up a negative voltage or potential on the grid 25 which
prevents the tube from ?ring under ordinary conditions.
desired, although it is particularly adapted and e?ective 60 If the operator touches one of the touch elements, that
is, either the plate 27, elongated plate or strip 29, the
for use in controlling a lighting circuit.
The circuit as shown in FIG. 1 includes means for
connecting it to the usual A.C. supply indicated at 10,
two strips 29 and 39, or the two elements 32 and 33,
depending on which type of touch element is used, and
which may be the usual 110 to 115 volt circuit used for
connected to the grid 25, this discharges the grid 25
house lighting systems. The load indicated by the circle 65 or makes it more positive and reduces its negative volt
11 may be one or more lamps controlled by a mechanical
age below the ?ring voltage of the tube, and it will ?re,
latching relay 12 including a control switch 13 for con
energizing the coil 18 of the relay 12, and will operate
trolling the circuit represented by the conductor con
the switch 13. As indicated above, instead of the touch
nections 14 and 15 connected to the leads 16 and 17
element being a relatively small plate 27, this plate may
from the AC. supply 10. By “latching relay” is meant 70 be elongated into a narrow strip or tape 29 extending
a relay in which, when the operative coil or winding 18
around the moulding, for example, in a room; or for
of the relay is energized When‘the switch 13 is either open
long strips, two or more may be used close together, as
3,056,907
3
the possibility of a skip operation in the latching relay
shown in FIG. 3, but in this case one of them should
be grounded for more reliable operation, but they are
so narrow and arranged so close together that it is prac
tically impossible for the operator to touch one without
and gives a more uniform contact operation.
In other
words, it increases the length of time of the unidirec
tional pulse which results in more positive action. It
does this because, as the grid is triggered or allowed
touching the other, and that, of course, grounds the grid
25 of the tube 24, which causes it to ?re and operate
the relay. The same is true of the folded-up arrange
ment of the contact strips as shown in FIG. 4.
Other types of recti?ers or diodes 22. could be used,
but the silicon recti?er is preferred as it has better op
erating characteristics and will carry larger current surges
for comparative size. This recti?er is used acoss the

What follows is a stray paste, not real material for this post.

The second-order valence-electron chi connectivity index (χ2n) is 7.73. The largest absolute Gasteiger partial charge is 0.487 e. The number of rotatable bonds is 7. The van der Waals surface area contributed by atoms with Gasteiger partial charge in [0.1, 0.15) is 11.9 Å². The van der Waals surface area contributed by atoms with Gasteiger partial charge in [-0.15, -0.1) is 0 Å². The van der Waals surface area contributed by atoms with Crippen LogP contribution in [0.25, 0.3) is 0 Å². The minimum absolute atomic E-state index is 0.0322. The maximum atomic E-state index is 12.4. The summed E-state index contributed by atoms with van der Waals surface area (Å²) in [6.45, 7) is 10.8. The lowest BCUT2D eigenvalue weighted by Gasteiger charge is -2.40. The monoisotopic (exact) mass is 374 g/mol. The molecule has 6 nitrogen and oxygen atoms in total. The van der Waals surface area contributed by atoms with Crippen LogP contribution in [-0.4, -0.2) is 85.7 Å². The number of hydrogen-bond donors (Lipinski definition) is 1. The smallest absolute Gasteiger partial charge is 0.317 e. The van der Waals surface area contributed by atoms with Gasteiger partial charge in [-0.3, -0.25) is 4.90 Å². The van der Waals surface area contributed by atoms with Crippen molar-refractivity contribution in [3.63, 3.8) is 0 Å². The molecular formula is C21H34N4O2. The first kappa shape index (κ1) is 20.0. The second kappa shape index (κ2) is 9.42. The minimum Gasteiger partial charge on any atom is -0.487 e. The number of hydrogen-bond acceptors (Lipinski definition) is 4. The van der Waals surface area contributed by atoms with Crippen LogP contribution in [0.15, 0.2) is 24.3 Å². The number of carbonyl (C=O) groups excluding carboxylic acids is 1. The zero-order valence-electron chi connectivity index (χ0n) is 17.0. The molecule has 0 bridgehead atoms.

coil or winding 18v because it causes the current to per
sist longer when the tube 24 is ?red, preventing chatter
or continuous off and on operation of the relay, and 15
to become more positive, and allows the electrons to
flow from the cathode to the plate, this initial pulse
does not have a wave form which will consistently trig
ger a latching relay. By the insertion of a diode across
the relay, a pure unidirectional pulse now becomes ap
parent. This is due to the low forward current-carrying
characteristics of the diode and its extremely high re
verse current-carrying ability plus its high peak inverse
voltage characteristics.
.
As above suggested, the use of this diode and resistor
for bypassing the operative winding of a relay is not
thus persists long enough to operate the relay satisfac
torily. The potentiometer or the adjustable resistance
limited to use in latching type relays, as it could be used
26 between the grid and the touch element adds a sui‘l
ciently high resistance so there is no danger of injurious
voltage on the touch element, and it also permits ad
justment of the resistance to stabilize the different touch
elements used in different set-ups, or to compensate or
for counting or sorting operations by use in conjunction
with conventional relays where such operation is desired.
The signi?cant points or improvements in the present
purpose or set-up are the diode connected across the op
erative coil of the relay, the varying resistor placed be—
tween the grid and the touch area (this, by the way,
effect the most effective- operation under varying condi
tions encountered in different applications. By this ad
being very important in this combination), and also the
justable resistor the touch strips and the controls can 25 improved means of accomplishing the operation of the
touch area by connecting one side to the grid through
be arranged to control the ?ring of the tube, and there
fore operation of the relay, to permit operation by touch
this resistor and one side to the ground, and therefore
at any one point or location along the strip or strips,
grounding the grid by the operator touching the two
by increasing or decreasing the resistance from the grid
parts of the split area.
to the touch area.
The characteristics of the various elements will of
course be determined for the conditions or set-ups in
30
By using the variable resistor between the grid and the
touch area it is possible to control Varying lengths of
touch or control areas. As suggested above, a resistor
of the ?xed or variable type may be used, the variable
type being used where it is desired to vary or control the
ance, and the resistor or potentiometer 26 could be from 35 length, width or distance of the touch areas, but if the
5 to 10 megohms, or it could be a ?xed resistor of the
length of the touch area has been predetermined for
proper characteristics employed after the proper or re
the given set-up or application involved, then a ?xed
quired resistance has been determined for the set-up or
resistor of the proper value and designed for this par
conditions in which it is installed. This could be what
ticular length can be used to prevent the possibility of
might be called an adjustable or variable ?xed resistor. 40 anyone changing the resistance after the installation has
volved. Thus, for example, in an ordinary house light
ing system the relay 12 could be of 1380‘ ohms resist
That is, instead of having the resistor itself adjustable
to determine the proper amount for a given touch ?eld,